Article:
Gladiator, multiple Oscar-winner in 2001, brought the brutality of the Roman arena to audiences worldwide. The word ‘gladiator’ is often used in modern times to describe someone engaged in an adversarial contest. For example, in Some Aspects of the Victorian Age (1918), Herbert Henry Asquith described the pro-Darwin T H Huxley as ‘the young gladiator of evolution.’
The term appeared first in English in Thomas Paynell’s 1541 The Conspiracie of Lucius Catiline, a translation from the Latin of Costanzo Felici’s 1518 De Coniuratione L Catilinae. In the Paynell version, Cicero tells the Senate that ‘If I had demed it best… to put Catiline to deth, I wolde not haue giuen this gladiatour one houre space to liue.’
Gladius was a general Latin word for ‘sword’. A gladiator was someone who fought with a gladius – a swordsman. As usually employed today, gladius refers to a double-edged short sword.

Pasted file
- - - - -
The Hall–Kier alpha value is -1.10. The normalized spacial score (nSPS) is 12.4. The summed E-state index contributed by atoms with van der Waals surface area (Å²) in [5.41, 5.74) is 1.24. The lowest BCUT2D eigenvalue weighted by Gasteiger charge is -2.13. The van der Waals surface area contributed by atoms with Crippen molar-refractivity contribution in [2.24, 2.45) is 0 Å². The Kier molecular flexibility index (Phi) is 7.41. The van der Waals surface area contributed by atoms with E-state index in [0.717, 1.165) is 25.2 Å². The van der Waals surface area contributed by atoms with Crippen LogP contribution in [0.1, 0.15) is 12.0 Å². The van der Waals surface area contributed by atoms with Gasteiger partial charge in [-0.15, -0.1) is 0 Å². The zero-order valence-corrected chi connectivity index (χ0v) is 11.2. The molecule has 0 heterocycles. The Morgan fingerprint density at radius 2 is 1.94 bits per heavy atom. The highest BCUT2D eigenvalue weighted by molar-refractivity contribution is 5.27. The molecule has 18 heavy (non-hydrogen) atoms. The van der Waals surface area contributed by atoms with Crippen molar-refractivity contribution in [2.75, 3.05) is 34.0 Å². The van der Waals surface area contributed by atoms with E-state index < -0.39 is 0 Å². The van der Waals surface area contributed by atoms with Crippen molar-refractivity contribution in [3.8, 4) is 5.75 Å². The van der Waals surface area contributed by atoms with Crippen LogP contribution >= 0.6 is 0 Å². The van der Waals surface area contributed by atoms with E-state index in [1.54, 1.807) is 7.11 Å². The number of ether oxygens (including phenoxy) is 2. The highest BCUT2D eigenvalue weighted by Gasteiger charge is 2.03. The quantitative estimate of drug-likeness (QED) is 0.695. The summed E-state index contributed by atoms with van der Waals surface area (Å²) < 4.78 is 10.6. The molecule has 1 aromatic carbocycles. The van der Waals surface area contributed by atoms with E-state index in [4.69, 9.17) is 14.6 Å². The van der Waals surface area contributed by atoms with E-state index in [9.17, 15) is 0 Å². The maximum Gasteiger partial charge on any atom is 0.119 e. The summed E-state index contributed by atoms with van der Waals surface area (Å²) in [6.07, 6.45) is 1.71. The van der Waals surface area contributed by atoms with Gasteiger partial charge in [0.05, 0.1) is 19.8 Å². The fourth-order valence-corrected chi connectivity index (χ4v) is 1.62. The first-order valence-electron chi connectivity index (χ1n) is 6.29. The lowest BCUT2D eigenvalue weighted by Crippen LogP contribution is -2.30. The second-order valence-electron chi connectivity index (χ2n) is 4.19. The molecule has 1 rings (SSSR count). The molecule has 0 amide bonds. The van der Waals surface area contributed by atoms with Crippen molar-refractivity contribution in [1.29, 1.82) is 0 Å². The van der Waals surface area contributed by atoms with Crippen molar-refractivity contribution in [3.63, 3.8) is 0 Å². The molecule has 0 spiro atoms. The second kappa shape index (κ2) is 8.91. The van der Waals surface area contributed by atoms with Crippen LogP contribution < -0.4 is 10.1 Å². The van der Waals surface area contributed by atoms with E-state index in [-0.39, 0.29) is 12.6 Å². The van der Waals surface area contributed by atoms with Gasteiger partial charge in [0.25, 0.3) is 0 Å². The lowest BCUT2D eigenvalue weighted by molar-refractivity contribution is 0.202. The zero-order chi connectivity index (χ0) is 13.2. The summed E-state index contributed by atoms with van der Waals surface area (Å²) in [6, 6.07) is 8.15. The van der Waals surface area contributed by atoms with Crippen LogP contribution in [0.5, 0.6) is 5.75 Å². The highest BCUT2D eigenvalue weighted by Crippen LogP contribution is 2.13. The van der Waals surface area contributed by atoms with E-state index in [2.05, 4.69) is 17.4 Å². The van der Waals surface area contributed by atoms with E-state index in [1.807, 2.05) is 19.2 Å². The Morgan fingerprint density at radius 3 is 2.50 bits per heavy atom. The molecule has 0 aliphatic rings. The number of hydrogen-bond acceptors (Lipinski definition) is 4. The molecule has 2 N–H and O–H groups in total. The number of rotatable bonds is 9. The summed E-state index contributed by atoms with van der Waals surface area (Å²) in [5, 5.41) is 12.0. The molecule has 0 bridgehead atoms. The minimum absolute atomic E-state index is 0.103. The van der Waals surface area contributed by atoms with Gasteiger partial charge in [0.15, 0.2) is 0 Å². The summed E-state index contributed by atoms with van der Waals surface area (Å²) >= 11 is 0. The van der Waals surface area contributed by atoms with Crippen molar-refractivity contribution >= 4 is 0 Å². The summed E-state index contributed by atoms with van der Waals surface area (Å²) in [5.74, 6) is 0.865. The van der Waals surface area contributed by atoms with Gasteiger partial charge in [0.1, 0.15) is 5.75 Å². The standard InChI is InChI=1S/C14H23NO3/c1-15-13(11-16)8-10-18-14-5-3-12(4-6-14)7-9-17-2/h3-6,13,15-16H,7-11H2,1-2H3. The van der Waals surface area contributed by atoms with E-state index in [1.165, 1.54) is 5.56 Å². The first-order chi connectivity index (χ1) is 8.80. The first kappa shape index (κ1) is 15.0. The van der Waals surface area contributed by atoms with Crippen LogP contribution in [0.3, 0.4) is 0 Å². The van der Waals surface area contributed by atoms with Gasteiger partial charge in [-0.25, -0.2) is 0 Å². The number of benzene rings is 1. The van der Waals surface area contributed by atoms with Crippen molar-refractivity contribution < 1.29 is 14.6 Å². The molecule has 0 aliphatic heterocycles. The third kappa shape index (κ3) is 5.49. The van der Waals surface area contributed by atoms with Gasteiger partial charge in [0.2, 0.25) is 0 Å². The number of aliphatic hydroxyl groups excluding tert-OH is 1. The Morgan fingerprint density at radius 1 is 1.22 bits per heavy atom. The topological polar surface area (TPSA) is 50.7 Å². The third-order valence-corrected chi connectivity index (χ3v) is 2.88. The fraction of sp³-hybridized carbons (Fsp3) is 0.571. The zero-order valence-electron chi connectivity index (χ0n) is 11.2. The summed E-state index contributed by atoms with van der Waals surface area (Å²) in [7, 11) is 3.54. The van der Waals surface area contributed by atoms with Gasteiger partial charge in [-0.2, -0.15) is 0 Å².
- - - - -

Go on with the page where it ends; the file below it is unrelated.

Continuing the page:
Several distinct patterns fall within the gladius category. The most prominent is the gladius Hispaniensis (‘Spanish sword’), which was adopted by the Romans after encountering them in the hands of Spanish warriors in the 3rd century BC. Along with its derivatives, it was the standard sidearm of the legionary for several centuries.
The origins of the Roman gladiatorial contest are murky, but it is said to have evolved from Etruscan funeral combat. The earliest attested Roman gladiator fights date to 264 BC, when three were conducted for the funeral of Brutus Pera.
Famously, in 73 BC, gladiators in Capua revolted under the leadership of Spartacus, himself a Thracian gladiator. Spartacus defeated the Roman armies sent against him until he was subdued in 71 BC.
Despite their skill at arms, gladiators were generally thought to make poor soldiers, however. Perhaps this was because they lacked genuine military discipline.